The country’s support for whaling exercise is also a result of its domestic cultural and political structures. It is crucial to note that the current anti-whaling crusaders in Japan are restricted by two distinctive factors that include; an enormous divide that exists between the international norm and overall domestic cultural values that make it a challenge to produce public support for the whaling restrictions (Hirata, 2000). It is also hampered by the underlying domestic political frameworks that is fairly much represented by bureaucratic actors that cannot avail political opportunities that would support anti-whaling crusaders.

The domestic cultural framework of Japan highly defines its adoption of the whaling exercise and international degree of diffusion likely depends on the overall cultural attributes of a given society as well the pre-established values of domestic framework. In the case of Japan, the distinguishing feature that exists between international-based acceptance as well as domestic values is deemed to be substantial in nature. In fact, researches conducted in Japan indicate that most of the locals perceive the entire whaling exercise as a matter of cultural importance. Of particular interest to note, Japanese overall attitudes and beliefs in regards to whaling is based on three viewpoints; the first being that Japan has been eating whale since time immemorial. Gyoshoku bunka; is a Japanese belief that they have a right to engage in whale-eating culture without any form of infringements meaning that they do not perceive it as an exercise adopted immediately after world War II to feed the impoverished in the society. It thus means that Japan perceives the preparation and consumption of whale as a national cuisine and an expression of cultural identity (Kalland, 1989). Second, whales are perceived as a form of fish as opposed to an animal. Third, the Japanese make sure to engage in the practice as a way of preventing possible Western interferences in its overall indigenous attributes.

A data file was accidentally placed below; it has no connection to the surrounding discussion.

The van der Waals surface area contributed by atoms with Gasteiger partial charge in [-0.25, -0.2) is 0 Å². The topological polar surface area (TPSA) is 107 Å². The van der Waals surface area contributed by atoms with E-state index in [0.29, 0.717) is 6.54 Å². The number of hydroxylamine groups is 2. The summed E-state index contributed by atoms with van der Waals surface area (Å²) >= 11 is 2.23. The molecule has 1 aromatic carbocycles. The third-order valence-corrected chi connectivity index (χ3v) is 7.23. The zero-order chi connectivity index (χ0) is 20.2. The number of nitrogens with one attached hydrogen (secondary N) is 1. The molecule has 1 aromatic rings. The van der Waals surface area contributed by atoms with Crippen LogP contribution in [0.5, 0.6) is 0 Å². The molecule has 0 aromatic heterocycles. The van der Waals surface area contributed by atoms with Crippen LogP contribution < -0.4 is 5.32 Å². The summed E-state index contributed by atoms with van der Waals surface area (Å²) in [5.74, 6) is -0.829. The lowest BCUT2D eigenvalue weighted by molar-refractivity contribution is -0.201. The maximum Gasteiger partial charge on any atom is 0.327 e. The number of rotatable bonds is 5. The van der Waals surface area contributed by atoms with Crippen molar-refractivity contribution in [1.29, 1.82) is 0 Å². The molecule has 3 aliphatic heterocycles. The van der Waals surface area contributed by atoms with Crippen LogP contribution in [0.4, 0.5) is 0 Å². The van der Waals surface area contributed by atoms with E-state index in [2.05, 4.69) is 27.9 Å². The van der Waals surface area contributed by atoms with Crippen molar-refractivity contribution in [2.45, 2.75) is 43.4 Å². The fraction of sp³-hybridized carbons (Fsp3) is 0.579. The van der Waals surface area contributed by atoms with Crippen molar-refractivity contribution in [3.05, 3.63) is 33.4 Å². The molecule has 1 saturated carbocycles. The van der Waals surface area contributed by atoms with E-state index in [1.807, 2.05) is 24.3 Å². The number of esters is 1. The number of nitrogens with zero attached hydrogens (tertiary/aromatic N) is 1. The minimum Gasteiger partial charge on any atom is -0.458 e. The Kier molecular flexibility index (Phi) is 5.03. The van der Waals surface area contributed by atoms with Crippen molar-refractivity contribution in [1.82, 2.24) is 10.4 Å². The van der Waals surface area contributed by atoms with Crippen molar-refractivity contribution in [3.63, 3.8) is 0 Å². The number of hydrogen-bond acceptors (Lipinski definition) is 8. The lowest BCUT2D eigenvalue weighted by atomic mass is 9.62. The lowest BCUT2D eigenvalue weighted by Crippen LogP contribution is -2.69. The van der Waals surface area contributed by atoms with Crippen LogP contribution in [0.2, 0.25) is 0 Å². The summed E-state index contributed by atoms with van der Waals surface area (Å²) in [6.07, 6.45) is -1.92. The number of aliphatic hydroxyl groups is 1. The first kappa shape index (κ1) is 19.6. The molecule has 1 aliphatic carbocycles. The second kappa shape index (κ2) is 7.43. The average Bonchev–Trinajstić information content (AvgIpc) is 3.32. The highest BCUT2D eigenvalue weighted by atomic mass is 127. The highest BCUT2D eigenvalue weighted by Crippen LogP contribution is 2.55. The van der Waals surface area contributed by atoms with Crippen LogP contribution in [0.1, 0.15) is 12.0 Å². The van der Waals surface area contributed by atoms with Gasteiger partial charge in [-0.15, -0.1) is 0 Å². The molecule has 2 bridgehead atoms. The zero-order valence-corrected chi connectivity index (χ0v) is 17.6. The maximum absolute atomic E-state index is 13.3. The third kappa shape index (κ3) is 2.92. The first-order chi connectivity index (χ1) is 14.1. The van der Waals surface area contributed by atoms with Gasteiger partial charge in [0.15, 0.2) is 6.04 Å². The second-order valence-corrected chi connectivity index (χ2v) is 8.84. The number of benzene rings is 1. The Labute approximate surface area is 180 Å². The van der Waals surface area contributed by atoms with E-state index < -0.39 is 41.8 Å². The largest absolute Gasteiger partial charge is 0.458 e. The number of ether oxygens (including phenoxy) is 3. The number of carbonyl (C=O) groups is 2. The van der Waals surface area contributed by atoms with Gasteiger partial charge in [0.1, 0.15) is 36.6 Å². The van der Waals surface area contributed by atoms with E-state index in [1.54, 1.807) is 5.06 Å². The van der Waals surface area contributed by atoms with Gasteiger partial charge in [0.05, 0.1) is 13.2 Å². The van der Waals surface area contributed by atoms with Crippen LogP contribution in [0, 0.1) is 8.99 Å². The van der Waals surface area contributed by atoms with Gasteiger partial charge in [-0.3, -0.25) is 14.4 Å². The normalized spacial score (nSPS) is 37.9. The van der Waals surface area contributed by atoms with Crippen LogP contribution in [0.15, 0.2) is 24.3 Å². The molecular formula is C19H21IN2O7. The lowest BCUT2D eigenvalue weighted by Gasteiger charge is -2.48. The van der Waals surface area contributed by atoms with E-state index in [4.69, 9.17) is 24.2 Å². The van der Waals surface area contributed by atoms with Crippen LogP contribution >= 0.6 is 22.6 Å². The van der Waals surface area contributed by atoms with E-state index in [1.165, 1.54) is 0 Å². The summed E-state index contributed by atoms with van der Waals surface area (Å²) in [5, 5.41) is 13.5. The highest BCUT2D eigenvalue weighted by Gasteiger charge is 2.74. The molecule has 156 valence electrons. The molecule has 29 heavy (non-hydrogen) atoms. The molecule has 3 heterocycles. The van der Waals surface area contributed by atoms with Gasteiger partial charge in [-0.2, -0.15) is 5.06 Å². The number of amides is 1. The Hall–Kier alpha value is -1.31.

In essence, Japan’s reliance on whaling policing can be further expounded using the country’s domestic political frameworks, which focuses on preventing environmentalists from assuming any part in decision-making processess (Kalland, 1989). The political framework is deemed to be highly centralized with intensive bureaucratic leadership models that prevent possible diffusion of support for ant-whaling exercise. In truth, whaling is considered to be a fishery activity as the Fisheries Agency, which is supervised by the MAFF ensures to regulate the whaling exercise as a whole.

To sum up, whaling culture in Japan is deemed to be a matter of cultural identity as opposed to a form of feeding program. Japan domestic political framework is deemed to be the core agency that has resulted to continual whaling process over a long period of time. Certainly noted in the paper is the fact that Japan perceives whales as being a type of specific fish as opposed to being a mammal.


Fukumoto, K. (1960). Nihon hogeishi-wa (History of Japanese Whaling). Tokyo: Hosei University Press.

Hirata, K. (2000). Why Japan Supports Whaling, Journal of International Wildlife and Policy, 1-23

Kalland, A. (1989). The Spread of Whaling Culture in Japan. Report prepared for Cetacean Institute of Japan.